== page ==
Subgroup analysis for the number of urine samples—studies using one or more additional cultures to confirm ASB compared with just one culture—appeared to explain the heterogeneity among all studies combined (I2=60%) for pyelonephritis (RR 0.19, 95% CI 0.11 to 0.31; I2=31% versus RR 0.50, 95% CI 0.19 to 1.35; I2=41%). The test for subgroup differences was not statistically significant (p=0.08), but the heterogeneity in each subgroup was reduced and visual inspection of the forest plots suggests a meaningful difference in effect. There was a statistically significant subgroup difference (χ2 p=0.001) when testing for persistent bacteriuria was done during pregnancy and after delivery (RR 0.11, 95% CI 0.05 to 0.25; I2=0%) compared with testing during pregnancy only (RR 0.24, 95% CI 0.13 to 0.41; I2=30%) or with testing only after delivery (RR 0.65, 95% CI 0.37 to 1.14). Studies that followed women beyond six weeks after delivery (RR 0.11, 95% CI 0.05 to 0.25; I2=0%) found a greater reduction in pyelonephritis than those only following women until delivery or six weeks postdelivery (RR 0.31, 95% CI 0.18 to 0.54; I2=53%; χ2p=0.04).
The funnel plot (online supplementary 7) appeared symmetrical; however, Egger’s test was inconclusive (p=0.065). Twelve studies with small sample sizes limit the ability to detect or exclude the possibility of small-study bias.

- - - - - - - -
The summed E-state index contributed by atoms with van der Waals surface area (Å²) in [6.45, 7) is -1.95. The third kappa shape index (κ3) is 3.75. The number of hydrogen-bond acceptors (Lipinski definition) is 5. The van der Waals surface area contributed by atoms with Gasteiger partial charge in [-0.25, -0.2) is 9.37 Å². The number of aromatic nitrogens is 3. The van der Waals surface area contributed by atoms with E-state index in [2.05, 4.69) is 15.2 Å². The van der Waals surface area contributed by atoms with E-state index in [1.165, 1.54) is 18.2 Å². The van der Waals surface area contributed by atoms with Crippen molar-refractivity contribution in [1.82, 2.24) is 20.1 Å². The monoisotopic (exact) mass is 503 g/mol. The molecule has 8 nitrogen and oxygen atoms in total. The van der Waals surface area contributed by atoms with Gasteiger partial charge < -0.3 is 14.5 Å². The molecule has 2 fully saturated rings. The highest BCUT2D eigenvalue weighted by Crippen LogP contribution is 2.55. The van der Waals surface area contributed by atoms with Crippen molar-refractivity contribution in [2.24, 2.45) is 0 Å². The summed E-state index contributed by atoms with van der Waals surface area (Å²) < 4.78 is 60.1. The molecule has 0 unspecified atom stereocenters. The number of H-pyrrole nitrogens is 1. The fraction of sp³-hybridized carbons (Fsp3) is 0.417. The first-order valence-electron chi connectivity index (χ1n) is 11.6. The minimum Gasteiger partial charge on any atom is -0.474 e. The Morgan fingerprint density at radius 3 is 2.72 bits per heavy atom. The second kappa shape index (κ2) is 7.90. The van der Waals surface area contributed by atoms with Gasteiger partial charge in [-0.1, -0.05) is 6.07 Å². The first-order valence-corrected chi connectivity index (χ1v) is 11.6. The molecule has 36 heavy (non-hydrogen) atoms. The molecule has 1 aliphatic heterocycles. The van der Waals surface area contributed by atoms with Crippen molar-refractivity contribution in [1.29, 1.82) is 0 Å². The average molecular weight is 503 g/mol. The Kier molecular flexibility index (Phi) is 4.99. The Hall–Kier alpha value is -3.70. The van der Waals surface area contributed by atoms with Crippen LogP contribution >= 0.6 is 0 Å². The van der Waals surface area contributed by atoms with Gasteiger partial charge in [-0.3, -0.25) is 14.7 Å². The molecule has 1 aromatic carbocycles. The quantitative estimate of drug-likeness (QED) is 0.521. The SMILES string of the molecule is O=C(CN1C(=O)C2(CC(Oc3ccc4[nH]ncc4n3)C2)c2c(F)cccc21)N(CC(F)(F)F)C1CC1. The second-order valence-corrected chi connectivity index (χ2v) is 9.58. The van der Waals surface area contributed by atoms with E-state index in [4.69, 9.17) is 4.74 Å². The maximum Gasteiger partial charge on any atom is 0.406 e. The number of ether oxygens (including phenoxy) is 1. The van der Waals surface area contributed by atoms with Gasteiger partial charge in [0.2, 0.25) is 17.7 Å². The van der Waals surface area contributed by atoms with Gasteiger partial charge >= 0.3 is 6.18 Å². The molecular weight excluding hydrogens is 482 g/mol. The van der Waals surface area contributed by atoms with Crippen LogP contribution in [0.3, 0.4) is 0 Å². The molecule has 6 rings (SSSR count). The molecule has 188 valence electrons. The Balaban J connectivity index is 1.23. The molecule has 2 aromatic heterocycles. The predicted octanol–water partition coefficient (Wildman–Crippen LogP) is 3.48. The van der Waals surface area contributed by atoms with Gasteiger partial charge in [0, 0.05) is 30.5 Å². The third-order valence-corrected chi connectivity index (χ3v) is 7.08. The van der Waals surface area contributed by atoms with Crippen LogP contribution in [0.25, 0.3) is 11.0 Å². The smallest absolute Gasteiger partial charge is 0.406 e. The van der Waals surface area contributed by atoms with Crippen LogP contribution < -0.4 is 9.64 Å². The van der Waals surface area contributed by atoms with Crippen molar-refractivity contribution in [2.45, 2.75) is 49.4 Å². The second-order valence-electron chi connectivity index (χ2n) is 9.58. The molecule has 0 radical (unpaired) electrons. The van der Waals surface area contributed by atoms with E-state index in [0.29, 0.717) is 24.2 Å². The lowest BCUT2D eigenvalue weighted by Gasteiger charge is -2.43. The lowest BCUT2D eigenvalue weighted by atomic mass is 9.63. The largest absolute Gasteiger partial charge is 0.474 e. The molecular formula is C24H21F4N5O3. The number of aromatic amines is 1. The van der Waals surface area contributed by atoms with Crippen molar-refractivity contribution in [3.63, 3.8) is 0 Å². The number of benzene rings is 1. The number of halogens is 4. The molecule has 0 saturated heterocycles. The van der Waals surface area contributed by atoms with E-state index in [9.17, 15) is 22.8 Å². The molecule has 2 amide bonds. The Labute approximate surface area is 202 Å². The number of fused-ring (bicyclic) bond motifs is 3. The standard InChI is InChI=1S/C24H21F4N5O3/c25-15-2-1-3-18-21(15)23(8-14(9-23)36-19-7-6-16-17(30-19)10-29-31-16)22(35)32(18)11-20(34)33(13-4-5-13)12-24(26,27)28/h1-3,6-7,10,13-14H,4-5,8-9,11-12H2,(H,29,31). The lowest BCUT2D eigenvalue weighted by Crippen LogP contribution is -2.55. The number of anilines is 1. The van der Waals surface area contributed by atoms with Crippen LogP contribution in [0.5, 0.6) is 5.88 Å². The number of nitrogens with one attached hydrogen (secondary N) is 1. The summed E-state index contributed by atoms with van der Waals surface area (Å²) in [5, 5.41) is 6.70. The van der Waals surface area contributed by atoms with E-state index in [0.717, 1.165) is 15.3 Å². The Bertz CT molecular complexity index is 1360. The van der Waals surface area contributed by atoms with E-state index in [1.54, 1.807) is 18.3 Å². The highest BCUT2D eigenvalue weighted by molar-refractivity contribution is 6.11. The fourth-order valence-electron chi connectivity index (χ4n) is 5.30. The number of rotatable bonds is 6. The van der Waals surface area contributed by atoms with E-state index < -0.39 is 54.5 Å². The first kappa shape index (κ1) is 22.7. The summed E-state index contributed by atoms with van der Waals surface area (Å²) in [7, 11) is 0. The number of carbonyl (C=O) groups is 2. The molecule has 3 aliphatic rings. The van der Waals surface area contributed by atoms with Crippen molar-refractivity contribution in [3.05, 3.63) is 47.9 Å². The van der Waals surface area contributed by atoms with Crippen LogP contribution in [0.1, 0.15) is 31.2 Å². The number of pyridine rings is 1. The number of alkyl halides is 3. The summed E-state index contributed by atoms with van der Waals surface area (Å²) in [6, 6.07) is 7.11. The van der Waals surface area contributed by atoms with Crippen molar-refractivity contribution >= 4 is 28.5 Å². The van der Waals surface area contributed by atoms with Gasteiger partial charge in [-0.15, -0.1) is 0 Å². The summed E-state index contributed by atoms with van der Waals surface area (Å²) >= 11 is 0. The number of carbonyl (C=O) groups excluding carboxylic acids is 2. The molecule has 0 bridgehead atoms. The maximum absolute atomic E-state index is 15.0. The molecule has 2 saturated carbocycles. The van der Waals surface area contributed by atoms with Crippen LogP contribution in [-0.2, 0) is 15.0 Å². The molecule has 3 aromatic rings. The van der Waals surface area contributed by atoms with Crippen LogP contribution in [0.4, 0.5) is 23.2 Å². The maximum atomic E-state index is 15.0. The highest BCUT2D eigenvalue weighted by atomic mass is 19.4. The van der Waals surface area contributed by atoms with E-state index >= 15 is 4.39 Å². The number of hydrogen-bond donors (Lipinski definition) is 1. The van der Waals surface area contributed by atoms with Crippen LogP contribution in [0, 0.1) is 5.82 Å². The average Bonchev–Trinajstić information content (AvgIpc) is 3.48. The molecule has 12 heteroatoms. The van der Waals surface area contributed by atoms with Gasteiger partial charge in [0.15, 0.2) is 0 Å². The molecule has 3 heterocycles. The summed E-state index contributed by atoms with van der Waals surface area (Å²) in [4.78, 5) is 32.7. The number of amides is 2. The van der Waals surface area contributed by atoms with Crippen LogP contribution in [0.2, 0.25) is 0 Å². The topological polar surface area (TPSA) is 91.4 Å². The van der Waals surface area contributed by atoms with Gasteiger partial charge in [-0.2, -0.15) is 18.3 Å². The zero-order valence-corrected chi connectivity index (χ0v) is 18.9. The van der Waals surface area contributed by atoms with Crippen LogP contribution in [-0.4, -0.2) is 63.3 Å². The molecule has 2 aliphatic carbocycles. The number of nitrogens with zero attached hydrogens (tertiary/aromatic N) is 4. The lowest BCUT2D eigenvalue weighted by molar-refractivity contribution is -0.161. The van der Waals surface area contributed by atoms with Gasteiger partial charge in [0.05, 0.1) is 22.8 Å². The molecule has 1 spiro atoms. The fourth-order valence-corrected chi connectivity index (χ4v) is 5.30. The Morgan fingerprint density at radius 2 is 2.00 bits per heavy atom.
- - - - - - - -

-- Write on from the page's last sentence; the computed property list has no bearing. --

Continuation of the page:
Six studies (1104 women) examined perinatal mortality; one study23 was at low ROB, three studies32 36 43 were at high ROB and two studies37 38 were unclear. No significant difference was found between groups on perinatal mortality (RR 0.96, 95% CI 0.27 to 3.39; I2=56%; very low quality).
Two studies34 43 (379 women) with high ROB reported on spontaneous abortion and found no significant difference between groups (RR 0.60, 95% CI 0.11 to 3.10; I2=17%; very low quality).
Two studies23 41 (154 women) with low ROB reported on neonatal sepsis with no statistically significant difference (very low quality) between groups.
Two studies23 41 with low ROB and two studies34 43 with high ROB (total 533 women) showed no significant difference between groups on preterm delivery (RR 0.57, 95% CI 0.21 to 1.56; I2=70%; very low quality).
Seven studies (1522 women) with two studies23 38 at low, three30 32 36 at high and one37 at unclear ROB examined the effect of treatment on low birth weight (figure 3). There was a statistically significant difference favouring antibiotics (RR 0.63; 95% CI 0.45 to 0.90; I2=20%; ARR 4.4%; NNT 23, 95% CI 15 to 85; low quality).
Four studies (821 women; 2 low ROB,23 38 2 high ROB32 34) examined the effect of treatment on fetal abnormalities, and found no statistically significant difference between groups (RR 0.49, 95% CI 0.17 to 1.43; I2=0%; very low quality).